|Author(s)||Letizia Caronia, Arturo Chieregato, Marzia Saglietti|
|Title||Assembling (non) treatable cases: The communicative constitution of medical object in doctor–doctor interaction|
|Tag(s)||EMCA, Medical, Antibiotic treatment recommendation, co-construction of the medical object, conversational analysis, diagnostic reasoning, doctor–doctor interaction, medical talk, team decision-making, Medical EMCA|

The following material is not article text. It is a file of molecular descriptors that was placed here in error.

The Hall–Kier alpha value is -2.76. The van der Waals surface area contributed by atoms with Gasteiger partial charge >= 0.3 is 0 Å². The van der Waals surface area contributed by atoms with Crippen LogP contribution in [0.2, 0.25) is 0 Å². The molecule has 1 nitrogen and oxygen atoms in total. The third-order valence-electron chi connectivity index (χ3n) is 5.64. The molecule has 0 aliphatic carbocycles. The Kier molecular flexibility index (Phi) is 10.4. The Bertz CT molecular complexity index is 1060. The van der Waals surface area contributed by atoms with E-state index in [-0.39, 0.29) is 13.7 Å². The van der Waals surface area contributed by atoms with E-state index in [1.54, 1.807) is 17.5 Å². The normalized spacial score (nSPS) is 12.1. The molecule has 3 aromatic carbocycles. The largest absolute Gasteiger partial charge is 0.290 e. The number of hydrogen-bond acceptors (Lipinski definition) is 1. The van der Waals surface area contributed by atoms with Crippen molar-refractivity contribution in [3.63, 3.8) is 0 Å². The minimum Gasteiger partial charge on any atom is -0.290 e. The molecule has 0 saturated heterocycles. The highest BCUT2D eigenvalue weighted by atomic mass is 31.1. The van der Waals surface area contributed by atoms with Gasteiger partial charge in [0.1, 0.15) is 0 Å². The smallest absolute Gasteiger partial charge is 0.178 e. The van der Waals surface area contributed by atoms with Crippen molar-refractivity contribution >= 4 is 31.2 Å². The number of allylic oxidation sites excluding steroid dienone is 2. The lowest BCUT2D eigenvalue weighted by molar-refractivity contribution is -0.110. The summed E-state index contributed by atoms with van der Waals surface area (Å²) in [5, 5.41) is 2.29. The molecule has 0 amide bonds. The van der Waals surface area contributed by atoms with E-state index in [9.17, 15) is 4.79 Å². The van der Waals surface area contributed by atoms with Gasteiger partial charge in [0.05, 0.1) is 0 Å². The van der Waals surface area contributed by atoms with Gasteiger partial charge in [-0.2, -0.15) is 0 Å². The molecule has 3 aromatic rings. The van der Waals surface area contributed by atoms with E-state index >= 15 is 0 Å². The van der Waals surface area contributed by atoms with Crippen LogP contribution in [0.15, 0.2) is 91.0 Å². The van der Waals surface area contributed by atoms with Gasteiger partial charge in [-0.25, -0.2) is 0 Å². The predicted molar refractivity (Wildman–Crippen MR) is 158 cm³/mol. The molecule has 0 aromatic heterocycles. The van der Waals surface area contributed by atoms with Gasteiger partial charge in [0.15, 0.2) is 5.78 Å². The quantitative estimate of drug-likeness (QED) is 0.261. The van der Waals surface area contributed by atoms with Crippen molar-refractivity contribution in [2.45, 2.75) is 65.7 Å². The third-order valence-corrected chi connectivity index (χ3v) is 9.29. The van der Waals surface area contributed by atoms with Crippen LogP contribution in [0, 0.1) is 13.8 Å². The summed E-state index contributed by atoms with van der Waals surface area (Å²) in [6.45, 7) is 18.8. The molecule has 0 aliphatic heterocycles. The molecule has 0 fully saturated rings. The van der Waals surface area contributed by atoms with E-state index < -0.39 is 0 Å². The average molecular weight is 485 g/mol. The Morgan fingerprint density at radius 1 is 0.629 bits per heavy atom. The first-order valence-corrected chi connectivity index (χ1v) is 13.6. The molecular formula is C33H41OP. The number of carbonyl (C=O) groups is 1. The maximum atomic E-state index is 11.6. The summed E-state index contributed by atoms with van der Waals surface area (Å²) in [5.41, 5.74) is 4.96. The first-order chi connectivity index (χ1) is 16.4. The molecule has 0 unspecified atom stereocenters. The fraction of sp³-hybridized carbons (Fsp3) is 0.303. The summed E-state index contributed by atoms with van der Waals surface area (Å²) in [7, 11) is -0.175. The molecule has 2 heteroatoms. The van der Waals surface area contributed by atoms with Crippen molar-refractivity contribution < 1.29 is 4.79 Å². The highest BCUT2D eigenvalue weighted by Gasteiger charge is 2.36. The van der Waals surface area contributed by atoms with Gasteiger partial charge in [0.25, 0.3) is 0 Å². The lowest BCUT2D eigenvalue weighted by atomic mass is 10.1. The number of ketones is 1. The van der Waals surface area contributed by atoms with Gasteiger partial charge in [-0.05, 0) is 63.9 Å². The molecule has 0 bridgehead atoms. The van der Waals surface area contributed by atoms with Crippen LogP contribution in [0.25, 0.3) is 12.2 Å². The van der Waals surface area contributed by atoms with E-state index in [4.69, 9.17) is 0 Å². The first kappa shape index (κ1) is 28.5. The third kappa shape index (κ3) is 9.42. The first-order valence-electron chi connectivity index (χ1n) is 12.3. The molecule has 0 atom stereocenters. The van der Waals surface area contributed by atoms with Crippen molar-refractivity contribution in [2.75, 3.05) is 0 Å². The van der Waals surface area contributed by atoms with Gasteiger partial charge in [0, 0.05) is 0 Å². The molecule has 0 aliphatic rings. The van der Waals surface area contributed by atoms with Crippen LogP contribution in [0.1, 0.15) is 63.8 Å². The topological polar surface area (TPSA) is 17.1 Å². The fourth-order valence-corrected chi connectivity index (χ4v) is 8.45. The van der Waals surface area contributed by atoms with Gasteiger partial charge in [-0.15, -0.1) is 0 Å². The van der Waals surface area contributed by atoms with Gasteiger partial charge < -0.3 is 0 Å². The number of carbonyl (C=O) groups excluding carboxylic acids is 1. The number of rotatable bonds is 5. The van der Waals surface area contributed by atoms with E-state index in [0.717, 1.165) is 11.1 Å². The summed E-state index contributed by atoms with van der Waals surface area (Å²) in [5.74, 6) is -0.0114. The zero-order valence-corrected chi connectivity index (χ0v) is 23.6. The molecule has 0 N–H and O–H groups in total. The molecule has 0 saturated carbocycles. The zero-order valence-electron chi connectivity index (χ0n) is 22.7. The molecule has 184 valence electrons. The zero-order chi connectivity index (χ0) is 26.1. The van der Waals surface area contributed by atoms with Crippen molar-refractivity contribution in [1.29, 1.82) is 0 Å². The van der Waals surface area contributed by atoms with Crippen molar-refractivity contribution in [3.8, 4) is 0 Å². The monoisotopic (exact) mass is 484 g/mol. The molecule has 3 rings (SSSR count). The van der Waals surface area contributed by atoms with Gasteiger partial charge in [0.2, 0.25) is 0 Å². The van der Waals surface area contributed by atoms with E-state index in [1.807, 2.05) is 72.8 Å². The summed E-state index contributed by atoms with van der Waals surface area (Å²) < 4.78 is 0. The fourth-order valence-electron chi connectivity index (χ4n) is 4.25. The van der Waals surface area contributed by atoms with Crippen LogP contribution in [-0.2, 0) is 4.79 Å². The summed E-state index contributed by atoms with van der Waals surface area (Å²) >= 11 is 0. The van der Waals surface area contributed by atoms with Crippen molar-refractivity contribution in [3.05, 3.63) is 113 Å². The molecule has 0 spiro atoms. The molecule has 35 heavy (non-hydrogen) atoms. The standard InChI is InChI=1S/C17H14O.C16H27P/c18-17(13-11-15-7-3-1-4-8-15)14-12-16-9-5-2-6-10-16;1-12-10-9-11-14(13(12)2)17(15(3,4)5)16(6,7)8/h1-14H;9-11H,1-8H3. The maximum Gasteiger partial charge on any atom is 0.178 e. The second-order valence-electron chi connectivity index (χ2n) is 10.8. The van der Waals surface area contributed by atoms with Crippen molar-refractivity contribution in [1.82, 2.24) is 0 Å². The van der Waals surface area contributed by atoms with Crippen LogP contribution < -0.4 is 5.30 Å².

Research on medical interactions shows how the discursive construction of the clinical case impacts diagnostic reasoning and treatment recommendations. Drawing on an ethnographic study in an intensive care unit, we illustrate how this process is at play in a ward that adopts an extreme, guideline-divergent policy as to the use of antibiotics. The article focuses on how physicians assemble the case as ‘treatable’ or ‘not yet treatable’, and how in doing so they ‘talk into being’ two contrastive policies on antibiotics and position themselves toward the one adopted in the ward. The analysis identifies the discursive resources displayed by physicians to both project an infectious disease diagnosis and resist this treatment-implicative trajectory. We argue that the physicians’ contentious discursive construction of the case has crucial consequences in the way the ward’s extreme policy is jointly accomplished as a highly reflexive process sensitive to the contingencies of any particular case.